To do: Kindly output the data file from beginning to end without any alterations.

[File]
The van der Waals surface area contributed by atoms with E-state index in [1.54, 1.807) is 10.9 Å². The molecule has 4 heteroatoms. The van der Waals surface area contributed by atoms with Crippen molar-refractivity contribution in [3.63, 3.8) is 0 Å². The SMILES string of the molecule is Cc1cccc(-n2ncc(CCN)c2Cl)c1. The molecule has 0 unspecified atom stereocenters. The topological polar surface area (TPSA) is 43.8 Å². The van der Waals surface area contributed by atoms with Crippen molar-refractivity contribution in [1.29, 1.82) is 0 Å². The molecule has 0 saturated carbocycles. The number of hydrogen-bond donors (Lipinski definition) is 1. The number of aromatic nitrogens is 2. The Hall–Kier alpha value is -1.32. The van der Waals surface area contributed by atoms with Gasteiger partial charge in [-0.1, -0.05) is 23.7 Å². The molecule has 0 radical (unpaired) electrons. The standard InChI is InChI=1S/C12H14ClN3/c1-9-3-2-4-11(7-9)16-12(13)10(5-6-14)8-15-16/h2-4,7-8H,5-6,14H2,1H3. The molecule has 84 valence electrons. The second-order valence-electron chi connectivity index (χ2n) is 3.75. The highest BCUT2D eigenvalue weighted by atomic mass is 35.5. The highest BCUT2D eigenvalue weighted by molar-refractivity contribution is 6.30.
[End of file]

The van der Waals surface area contributed by atoms with E-state index in [1.54, 1.807) is 10.9 Å². The molecule has 4 heteroatoms. The van der Waals surface area contributed by atoms with Crippen molar-refractivity contribution in [3.63, 3.8) is 0 Å². The SMILES string of the molecule is Cc1cccc(-n2ncc(CCN)c2Cl)c1. The molecule has 0 unspecified atom stereocenters. The topological polar surface area (TPSA) is 43.8 Å². The van der Waals surface area contributed by atoms with Crippen molar-refractivity contribution in [1.29, 1.82) is 0 Å². The molecule has 0 saturated carbocycles. The number of hydrogen-bond donors (Lipinski definition) is 1. The number of aromatic nitrogens is 2. The Hall–Kier alpha value is -1.32. The van der Waals surface area contributed by atoms with Gasteiger partial charge in [-0.1, -0.05) is 23.7 Å². The molecule has 0 radical (unpaired) electrons. The standard InChI is InChI=1S/C12H14ClN3/c1-9-3-2-4-11(7-9)16-12(13)10(5-6-14)8-15-16/h2-4,7-8H,5-6,14H2,1H3. The molecule has 84 valence electrons. The second-order valence-electron chi connectivity index (χ2n) is 3.75. The highest BCUT2D eigenvalue weighted by atomic mass is 35.5. The highest BCUT2D eigenvalue weighted by molar-refractivity contribution is 6.30.